M. Night Shyamalan's semi-sequel still victim of the twist 

Glass is Not Ass

click to enlarge 5732_d023_00103_rv3.jpg_cmyk.jpg

Courtesy Universal Pictures

At some point, going to an M. Night Shyamalan film became a case of praying for the best and prepping for the worst. Personally it probably kicked in around the time The Happening came to the formerly sexplex Citadel Mall. If they recut the music into a more lighthearted tone and added a few cartoon sound effects, The Happening would likely have been a great comedy.

Shyamalan, with some help from Jason Blum, would later return to the screen with a "small" found footage film The Visit. It was OK I guess? The best thing about that Cinebarre screening was the screaming teenagers two rows behind me and some friends. I'm not joking. It was great to hear someone — maybe the film's target demo — deriving enjoyment from it because by the time the white boy rap-laden credits kicked in, I was ready to douse my eyes with Drano.

Now Glass, the heavily anticipated semi-sequel to two of his best films Split and Unbreakable, has entered into theaters. Essentially two characters from Unbreakable, David Dunn (Bruce Willis) and Elijah Price (Samuel L. Jackson), a.k.a. Mr. Glass, meet a psychotic man with multiple identities, Kevin Wendell Crumb (James McAvoy) from Split. Dunn's pursuit of Crumb's The Beast persona ultimately lands them in an asylum that Price resides in. In between visits by a curious doctor (Sarah Paulson), a diabolical showdown is hatched while supporting characters from the previous films attempt to stop the ensuing chaos.

I was one of those heavily anticipating people until I accidentally ran across an article citing early negative reviews. Despite my wariness, I still wanted to see this movie.

Three hours later ...

As I sit here with the Terrace screening still fresh in my mind. I came away conflicted. I'll just reel off my likes real quick: James McAvoy morphed through stereotypical personas amazingly. Bruce Willis played his role of Moody Bruce Willis pretty well. Samuel L. Jackson glowered menacingly. The acting from everyone is top notch. I really dug the super serious tone. The low key fight scenes were pretty cool. I was onboard with the first 80 minutes of the 110-minute movie. I loved the constant build up and promise of spectacle. I admire how insanely respectful of comic book tropes it seems to be. Overall, it's fairly obvious one character will reveal to be more than meets the eye and I still was on board.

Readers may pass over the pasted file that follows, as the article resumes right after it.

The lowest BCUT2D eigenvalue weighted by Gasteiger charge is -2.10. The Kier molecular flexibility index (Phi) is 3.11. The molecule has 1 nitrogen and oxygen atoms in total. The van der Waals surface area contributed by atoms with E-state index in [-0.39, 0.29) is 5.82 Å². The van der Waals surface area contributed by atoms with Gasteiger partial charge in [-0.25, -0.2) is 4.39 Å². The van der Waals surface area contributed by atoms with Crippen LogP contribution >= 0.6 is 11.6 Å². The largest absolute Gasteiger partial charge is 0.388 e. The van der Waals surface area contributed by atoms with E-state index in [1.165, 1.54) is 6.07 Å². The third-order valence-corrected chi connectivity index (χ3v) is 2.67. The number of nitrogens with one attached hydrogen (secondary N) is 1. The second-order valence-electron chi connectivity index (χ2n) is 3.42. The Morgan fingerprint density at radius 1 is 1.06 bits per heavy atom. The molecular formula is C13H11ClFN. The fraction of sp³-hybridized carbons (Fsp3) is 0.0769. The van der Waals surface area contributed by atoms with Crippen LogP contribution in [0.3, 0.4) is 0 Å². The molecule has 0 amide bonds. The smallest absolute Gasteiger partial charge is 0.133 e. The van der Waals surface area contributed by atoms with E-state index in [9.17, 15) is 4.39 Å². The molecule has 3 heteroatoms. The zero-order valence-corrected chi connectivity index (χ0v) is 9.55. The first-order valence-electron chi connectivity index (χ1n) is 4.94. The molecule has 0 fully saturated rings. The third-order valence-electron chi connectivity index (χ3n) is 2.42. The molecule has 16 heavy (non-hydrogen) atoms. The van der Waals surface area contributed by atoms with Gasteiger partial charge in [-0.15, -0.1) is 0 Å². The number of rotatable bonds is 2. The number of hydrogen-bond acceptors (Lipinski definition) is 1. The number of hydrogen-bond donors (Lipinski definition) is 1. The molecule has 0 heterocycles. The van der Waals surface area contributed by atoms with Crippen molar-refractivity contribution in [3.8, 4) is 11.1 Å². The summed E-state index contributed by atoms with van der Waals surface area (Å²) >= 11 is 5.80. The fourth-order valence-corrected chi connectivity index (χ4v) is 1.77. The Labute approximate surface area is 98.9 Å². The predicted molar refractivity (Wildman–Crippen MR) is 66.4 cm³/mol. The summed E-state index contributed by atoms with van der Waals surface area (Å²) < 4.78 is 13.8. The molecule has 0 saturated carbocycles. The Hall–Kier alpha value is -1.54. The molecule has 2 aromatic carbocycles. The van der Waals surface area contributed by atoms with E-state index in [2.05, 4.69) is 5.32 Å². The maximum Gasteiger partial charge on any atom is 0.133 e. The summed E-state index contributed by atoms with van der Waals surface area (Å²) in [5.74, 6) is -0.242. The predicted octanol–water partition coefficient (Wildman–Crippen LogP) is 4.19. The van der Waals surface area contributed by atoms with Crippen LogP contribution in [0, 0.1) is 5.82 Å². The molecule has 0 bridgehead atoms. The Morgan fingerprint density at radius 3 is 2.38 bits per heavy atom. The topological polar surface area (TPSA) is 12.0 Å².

There were a lot of things to like in this movie and only a couple dislikes. It's a shame they felt so glaring. My dislikes would go into spoiler territory so I'll attempt to be vague while getting my point across: The last 30 minutes slowly descended into borderline patronizing exposition city. Predictably, Shyamalan couldn't resist going for the twist not once but three or four times. This would've been fine if it didn't seem like he was in a rush to wrap things up rather than maybe dole out information in hints and clues throughout the film. Seriously, there are moments in that 30 minutes where the actors may have well just broken the fourth wall and addressed the audience. It was confounding.

I'm honestly curious why M. Night seemed to be adamant on taking a giant wizz on the audience in the third act. Was it intentional to ruin all the goodwill you shored up from Unbreakable, Split, and the first 80 minutes of Glass? Is this all because of us snide dickheads that snickered at Mark Wahlberg's constantly furrowed brow in The Happening?

click to enlarge Bruce Willis heads up a gang of high school cheerleaders ... um, we think? - COURTESY UNIVERSAL PICTURES
  • Courtesy Universal Pictures
  • Bruce Willis heads up a gang of high school cheerleaders ... um, we think?

Or maybe M. Night just can't help himself? Maybe he has to M. Night it all up by giving into that twist impulse because he's been stuck with that schtick since day one?

It's so frustrating because a few scenes were profoundly touching. There are moments where it felt like watching golden era Spielberg. It is so good. In those moments.

I'm really curious what comic book enthusiasts will think of it. Much like Unbreakable and Split, the story of Glass is a self-contained tale that eschews spectacle for storytelling. As a person who's thirstier than a drunken douchebro for original stories that seemingly come from the heart and not from committee, Glass succeeded. But damn if that last 30 minutes was too much for me. I'm hoping maybe I missed something?

I didn't hate Glass. Which is unfortunate because I was really hoping to use the "Glass is Total Ass" headline. I didn't love it either, which is unfortunate because I was truly looking forward to seeing where Shyamalan would take his amazing creations. While my faith in Shyamalan is still unbreakable, I am starting to split like a fragile piece of glass. Wow. That previous sentence was really unsatisfying. Much like the conclusion of this potentially great movie.

Glass — Directed by M. Night Shyamalan. Starring James McAvoy, Anya Taylor-Joy, Bruce Willis, Sarah Paulson, and Samuel L. Jackson. Rated PG-13.


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